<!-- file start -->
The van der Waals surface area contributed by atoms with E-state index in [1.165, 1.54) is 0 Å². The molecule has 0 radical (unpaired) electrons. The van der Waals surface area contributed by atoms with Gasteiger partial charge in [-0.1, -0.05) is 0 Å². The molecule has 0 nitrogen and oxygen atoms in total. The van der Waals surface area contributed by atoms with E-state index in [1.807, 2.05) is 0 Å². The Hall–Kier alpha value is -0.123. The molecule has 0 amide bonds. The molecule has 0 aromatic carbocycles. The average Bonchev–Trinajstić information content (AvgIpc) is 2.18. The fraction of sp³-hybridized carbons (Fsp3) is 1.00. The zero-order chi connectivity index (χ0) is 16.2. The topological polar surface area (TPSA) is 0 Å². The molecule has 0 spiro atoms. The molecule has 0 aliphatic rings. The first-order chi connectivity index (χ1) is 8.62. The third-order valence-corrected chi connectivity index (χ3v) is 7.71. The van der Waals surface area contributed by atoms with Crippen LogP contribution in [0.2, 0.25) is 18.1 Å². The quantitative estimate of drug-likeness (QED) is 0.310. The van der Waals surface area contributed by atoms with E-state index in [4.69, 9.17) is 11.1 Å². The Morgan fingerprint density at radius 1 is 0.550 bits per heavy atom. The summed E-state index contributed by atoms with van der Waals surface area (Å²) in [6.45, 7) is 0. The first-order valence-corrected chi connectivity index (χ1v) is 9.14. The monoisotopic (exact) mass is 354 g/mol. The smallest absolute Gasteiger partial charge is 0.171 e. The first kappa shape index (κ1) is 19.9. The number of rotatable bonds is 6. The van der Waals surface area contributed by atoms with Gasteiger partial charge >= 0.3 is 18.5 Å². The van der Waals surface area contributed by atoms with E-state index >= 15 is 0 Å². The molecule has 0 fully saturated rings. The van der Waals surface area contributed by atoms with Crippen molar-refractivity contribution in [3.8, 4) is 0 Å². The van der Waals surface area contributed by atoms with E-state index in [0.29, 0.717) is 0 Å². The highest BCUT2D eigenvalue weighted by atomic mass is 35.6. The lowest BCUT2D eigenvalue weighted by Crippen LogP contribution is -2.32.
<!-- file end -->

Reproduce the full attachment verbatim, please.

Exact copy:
The van der Waals surface area contributed by atoms with E-state index in [1.165, 1.54) is 0 Å². The molecule has 0 radical (unpaired) electrons. The van der Waals surface area contributed by atoms with Gasteiger partial charge in [-0.1, -0.05) is 0 Å². The molecule has 0 nitrogen and oxygen atoms in total. The van der Waals surface area contributed by atoms with E-state index in [1.807, 2.05) is 0 Å². The Hall–Kier alpha value is -0.123. The molecule has 0 amide bonds. The molecule has 0 aromatic carbocycles. The average Bonchev–Trinajstić information content (AvgIpc) is 2.18. The fraction of sp³-hybridized carbons (Fsp3) is 1.00. The zero-order chi connectivity index (χ0) is 16.2. The topological polar surface area (TPSA) is 0 Å². The molecule has 0 spiro atoms. The molecule has 0 aliphatic rings. The first-order chi connectivity index (χ1) is 8.62. The third-order valence-corrected chi connectivity index (χ3v) is 7.71. The van der Waals surface area contributed by atoms with Crippen LogP contribution in [0.2, 0.25) is 18.1 Å². The quantitative estimate of drug-likeness (QED) is 0.310. The van der Waals surface area contributed by atoms with E-state index in [4.69, 9.17) is 11.1 Å². The Morgan fingerprint density at radius 1 is 0.550 bits per heavy atom. The summed E-state index contributed by atoms with van der Waals surface area (Å²) in [6.45, 7) is 0. The first-order valence-corrected chi connectivity index (χ1v) is 9.14. The monoisotopic (exact) mass is 354 g/mol. The smallest absolute Gasteiger partial charge is 0.171 e. The first kappa shape index (κ1) is 19.9. The number of rotatable bonds is 6. The van der Waals surface area contributed by atoms with Gasteiger partial charge >= 0.3 is 18.5 Å². The van der Waals surface area contributed by atoms with E-state index >= 15 is 0 Å². The molecule has 0 fully saturated rings. The van der Waals surface area contributed by atoms with Crippen molar-refractivity contribution in [3.8, 4) is 0 Å². The van der Waals surface area contributed by atoms with E-state index in [0.29, 0.717) is 0 Å². The highest BCUT2D eigenvalue weighted by atomic mass is 35.6. The lowest BCUT2D eigenvalue weighted by Crippen LogP contribution is -2.32.